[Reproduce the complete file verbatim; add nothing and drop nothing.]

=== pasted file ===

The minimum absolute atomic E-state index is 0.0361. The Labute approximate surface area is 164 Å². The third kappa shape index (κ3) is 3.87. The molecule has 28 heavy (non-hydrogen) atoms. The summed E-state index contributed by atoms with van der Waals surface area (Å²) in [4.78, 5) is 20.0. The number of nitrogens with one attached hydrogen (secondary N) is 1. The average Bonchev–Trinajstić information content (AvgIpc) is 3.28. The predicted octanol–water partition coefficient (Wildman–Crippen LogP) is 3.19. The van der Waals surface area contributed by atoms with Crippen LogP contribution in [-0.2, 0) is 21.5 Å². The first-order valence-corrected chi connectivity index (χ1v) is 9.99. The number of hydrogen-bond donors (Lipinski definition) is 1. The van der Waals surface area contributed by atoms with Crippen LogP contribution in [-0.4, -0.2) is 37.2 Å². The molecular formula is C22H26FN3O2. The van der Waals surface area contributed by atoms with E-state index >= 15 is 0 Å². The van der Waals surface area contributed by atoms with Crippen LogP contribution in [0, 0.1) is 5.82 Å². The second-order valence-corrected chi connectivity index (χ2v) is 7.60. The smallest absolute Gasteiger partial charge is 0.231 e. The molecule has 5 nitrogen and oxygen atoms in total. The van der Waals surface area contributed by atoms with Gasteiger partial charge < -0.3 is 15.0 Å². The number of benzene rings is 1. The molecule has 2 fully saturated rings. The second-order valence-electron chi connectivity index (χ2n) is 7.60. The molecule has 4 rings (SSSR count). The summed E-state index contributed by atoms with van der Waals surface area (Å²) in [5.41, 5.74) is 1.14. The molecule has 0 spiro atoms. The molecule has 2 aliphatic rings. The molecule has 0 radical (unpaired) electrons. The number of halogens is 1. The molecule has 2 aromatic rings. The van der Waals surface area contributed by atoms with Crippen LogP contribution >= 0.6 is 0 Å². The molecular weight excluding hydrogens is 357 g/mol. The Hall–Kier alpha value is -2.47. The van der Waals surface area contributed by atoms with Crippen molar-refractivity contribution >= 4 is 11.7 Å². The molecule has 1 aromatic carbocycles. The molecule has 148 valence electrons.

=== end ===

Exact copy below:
The minimum absolute atomic E-state index is 0.0361. The Labute approximate surface area is 164 Å². The third kappa shape index (κ3) is 3.87. The molecule has 28 heavy (non-hydrogen) atoms. The summed E-state index contributed by atoms with van der Waals surface area (Å²) in [4.78, 5) is 20.0. The number of nitrogens with one attached hydrogen (secondary N) is 1. The average Bonchev–Trinajstić information content (AvgIpc) is 3.28. The predicted octanol–water partition coefficient (Wildman–Crippen LogP) is 3.19. The van der Waals surface area contributed by atoms with Crippen LogP contribution in [-0.2, 0) is 21.5 Å². The first-order valence-corrected chi connectivity index (χ1v) is 9.99. The number of hydrogen-bond donors (Lipinski definition) is 1. The van der Waals surface area contributed by atoms with Crippen LogP contribution in [-0.4, -0.2) is 37.2 Å². The molecular formula is C22H26FN3O2. The van der Waals surface area contributed by atoms with E-state index >= 15 is 0 Å². The van der Waals surface area contributed by atoms with Crippen LogP contribution in [0, 0.1) is 5.82 Å². The second-order valence-corrected chi connectivity index (χ2v) is 7.60. The smallest absolute Gasteiger partial charge is 0.231 e. The molecule has 5 nitrogen and oxygen atoms in total. The van der Waals surface area contributed by atoms with Gasteiger partial charge < -0.3 is 15.0 Å². The number of benzene rings is 1. The molecule has 2 fully saturated rings. The second-order valence-electron chi connectivity index (χ2n) is 7.60. The molecule has 4 rings (SSSR count). The summed E-state index contributed by atoms with van der Waals surface area (Å²) in [5.41, 5.74) is 1.14. The molecule has 0 spiro atoms. The molecule has 2 aliphatic rings. The molecule has 0 radical (unpaired) electrons. The number of halogens is 1. The molecule has 2 aromatic rings. The van der Waals surface area contributed by atoms with Crippen LogP contribution >= 0.6 is 0 Å². The molecular weight excluding hydrogens is 357 g/mol. The Hall–Kier alpha value is -2.47. The van der Waals surface area contributed by atoms with Crippen molar-refractivity contribution >= 4 is 11.7 Å². The molecule has 1 aromatic carbocycles. The molecule has 148 valence electrons.